Nymphomaniac Vol. 1 (2014) Review
Sex is not a taboo topic in America. Sex sells, and sex is sold. Youth, health, strength, and beauty are worshipped; sex is idealized out of its realities. I say this because it’s important to understand going into a film like this that it’s not the fact that it’s about sex, or that it shows so much graphic sex, that matters. However, that’s what the filmmaker would have you believe to get your butt in the seat. He’ll flash vaginas and blowjobs in his trailer, and he’ll use O-Faces and suggestive parentheses in his posters, because he knows that’s why we’ll come (if not for his name). He’s not above acknowledging the titillation of the topic.
Once you sit down though, and you’re treated to a sensual opening full of small, amplified sounds and mysteriously beautiful industrial images, which is suddenly interrupted by a harsh, disorienting German rock song, you might realize that something else is happening. Because you’re in the hands of a man who, like him or not, has been creating beautiful, controversial, and richly metaphorical works of art for the majority of his career. This film follows that tradition. It’s marvelous to watch a master freewheeling so comfortably in his medium, and with the talent of so many stellar actors to back up his mission. So here’s the basic story: Joe is a sex addict found beaten and bruised in a snowy back alley by a kind, lonely older gentleman. He brings her into his home to help her heal, and to hear her story. And it’s quite the story.
At first I was a little taken aback because I didn’t expect so much narration, and I’m often not a fan of it. However, while once or twice it kept me from being “in the moment” of the flashback, I never felt it was intrusive here. In fact I believe, based on what else Von Trier was doing, that this distance was entirely intentional. I think this is because he firstly wants us to question the validity of some aspects of the story in its telling, as does the older man who’s listening in. Also, we see this older man constantly trying to justify Joe’s actions—in order to combat her numb self-hatred—by comparing them to patterns in nature, music, and geometry. What’s interesting is that, every time he brings up such an analogy, she goes along with it, working her story along the rules of the analogy. I think this is quite revealing about her character, about how she wants to be seen and felt by others, and wants to hold a special place within their frames of reality.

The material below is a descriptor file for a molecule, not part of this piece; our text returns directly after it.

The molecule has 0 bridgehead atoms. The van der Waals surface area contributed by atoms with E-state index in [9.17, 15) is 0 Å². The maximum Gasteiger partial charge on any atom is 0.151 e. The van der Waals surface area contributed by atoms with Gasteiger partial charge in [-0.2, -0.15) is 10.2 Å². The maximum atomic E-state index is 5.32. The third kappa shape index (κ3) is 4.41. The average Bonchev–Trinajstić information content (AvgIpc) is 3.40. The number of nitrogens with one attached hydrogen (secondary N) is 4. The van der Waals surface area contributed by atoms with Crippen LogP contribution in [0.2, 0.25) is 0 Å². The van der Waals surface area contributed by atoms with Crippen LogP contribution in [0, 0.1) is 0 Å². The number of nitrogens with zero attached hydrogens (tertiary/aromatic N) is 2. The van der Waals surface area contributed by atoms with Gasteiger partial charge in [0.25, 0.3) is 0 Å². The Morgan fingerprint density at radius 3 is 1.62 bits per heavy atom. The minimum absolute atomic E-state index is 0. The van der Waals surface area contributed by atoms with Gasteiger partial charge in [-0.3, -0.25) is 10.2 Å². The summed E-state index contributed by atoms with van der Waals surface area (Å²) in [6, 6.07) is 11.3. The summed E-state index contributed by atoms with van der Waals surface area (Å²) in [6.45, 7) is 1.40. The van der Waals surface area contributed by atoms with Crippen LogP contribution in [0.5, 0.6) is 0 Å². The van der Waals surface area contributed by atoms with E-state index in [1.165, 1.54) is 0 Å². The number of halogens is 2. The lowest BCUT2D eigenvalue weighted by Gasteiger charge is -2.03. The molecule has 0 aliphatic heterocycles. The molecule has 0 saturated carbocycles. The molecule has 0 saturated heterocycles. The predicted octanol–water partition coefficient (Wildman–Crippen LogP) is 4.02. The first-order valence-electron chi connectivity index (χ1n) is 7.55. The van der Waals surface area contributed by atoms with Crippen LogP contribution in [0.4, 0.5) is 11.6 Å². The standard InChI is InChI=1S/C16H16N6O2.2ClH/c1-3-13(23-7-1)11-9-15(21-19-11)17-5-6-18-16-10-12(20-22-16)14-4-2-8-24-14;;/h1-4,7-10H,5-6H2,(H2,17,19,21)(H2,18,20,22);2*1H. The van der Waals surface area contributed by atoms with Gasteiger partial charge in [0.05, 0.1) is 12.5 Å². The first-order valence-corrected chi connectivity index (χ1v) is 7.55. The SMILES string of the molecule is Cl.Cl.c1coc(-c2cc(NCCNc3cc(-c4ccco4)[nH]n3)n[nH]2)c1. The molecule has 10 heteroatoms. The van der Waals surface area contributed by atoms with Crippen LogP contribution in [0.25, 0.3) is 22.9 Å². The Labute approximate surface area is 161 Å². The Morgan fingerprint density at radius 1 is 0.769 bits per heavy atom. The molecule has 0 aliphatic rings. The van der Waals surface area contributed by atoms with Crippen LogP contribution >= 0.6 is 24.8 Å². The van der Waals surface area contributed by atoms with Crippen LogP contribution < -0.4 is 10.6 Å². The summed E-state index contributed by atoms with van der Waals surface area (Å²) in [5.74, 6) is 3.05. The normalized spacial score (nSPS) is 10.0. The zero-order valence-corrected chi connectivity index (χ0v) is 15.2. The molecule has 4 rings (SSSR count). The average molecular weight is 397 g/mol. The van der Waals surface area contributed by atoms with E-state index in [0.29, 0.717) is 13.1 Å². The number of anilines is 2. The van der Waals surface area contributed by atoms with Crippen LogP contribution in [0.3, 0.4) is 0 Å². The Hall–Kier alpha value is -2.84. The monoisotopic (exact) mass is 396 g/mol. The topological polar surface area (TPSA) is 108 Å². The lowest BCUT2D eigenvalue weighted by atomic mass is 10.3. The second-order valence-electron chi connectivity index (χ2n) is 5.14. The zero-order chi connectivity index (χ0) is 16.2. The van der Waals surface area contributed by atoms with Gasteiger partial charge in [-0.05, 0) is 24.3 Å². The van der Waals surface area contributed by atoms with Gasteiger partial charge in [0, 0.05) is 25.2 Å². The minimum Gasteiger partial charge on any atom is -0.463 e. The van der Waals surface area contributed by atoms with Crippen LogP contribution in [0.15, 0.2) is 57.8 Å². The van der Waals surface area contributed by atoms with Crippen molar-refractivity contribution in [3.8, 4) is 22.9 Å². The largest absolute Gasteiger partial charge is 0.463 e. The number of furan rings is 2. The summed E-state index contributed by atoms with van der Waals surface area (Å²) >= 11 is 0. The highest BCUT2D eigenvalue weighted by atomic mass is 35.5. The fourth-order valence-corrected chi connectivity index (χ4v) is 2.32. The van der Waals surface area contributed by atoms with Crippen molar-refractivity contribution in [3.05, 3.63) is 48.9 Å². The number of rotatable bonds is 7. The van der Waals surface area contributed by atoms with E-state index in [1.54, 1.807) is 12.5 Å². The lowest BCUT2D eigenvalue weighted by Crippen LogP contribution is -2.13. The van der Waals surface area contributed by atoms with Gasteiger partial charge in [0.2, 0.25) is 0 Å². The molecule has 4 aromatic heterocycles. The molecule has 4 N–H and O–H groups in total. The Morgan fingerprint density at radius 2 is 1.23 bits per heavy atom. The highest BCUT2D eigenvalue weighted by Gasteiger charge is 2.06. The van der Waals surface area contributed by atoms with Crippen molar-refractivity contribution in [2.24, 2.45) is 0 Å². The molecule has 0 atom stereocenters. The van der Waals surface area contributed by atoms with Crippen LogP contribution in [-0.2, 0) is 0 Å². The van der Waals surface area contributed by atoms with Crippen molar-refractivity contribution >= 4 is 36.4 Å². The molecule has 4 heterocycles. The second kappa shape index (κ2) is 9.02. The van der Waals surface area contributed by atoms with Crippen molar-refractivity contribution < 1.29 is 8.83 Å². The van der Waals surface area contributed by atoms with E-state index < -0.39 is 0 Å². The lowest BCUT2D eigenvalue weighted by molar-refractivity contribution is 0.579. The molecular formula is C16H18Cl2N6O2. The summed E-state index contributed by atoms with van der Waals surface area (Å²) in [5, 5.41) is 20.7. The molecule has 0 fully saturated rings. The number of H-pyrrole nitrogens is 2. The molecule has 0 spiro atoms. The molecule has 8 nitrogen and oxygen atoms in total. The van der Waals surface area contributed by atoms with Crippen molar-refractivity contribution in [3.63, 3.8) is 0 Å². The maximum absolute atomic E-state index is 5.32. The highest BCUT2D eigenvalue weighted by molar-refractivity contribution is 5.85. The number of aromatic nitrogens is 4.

More importantly, I think that Von Trier is forcing us to fully consider two different perspectives on the same story. Not to prove that taking the “natural” view is more appropriate than an overbearingly ethical view, because sometimes the older man’s justifying perspective is undermined. Instead, this film reveals the complex nature of looking back, of reasoning why we are where we are. And through it all, the awkward and aching humanity of each character is so carefully intact that you can’t help but feel torn inside about some of Joe’s choices. It’s interesting that reflection adds so much to the way we live our lives, but it can also take so much away. This film, then, is a reflection on reflection…so far, that is. Of course, this interpretation is up in the air until we see how it ends. Stay tuned.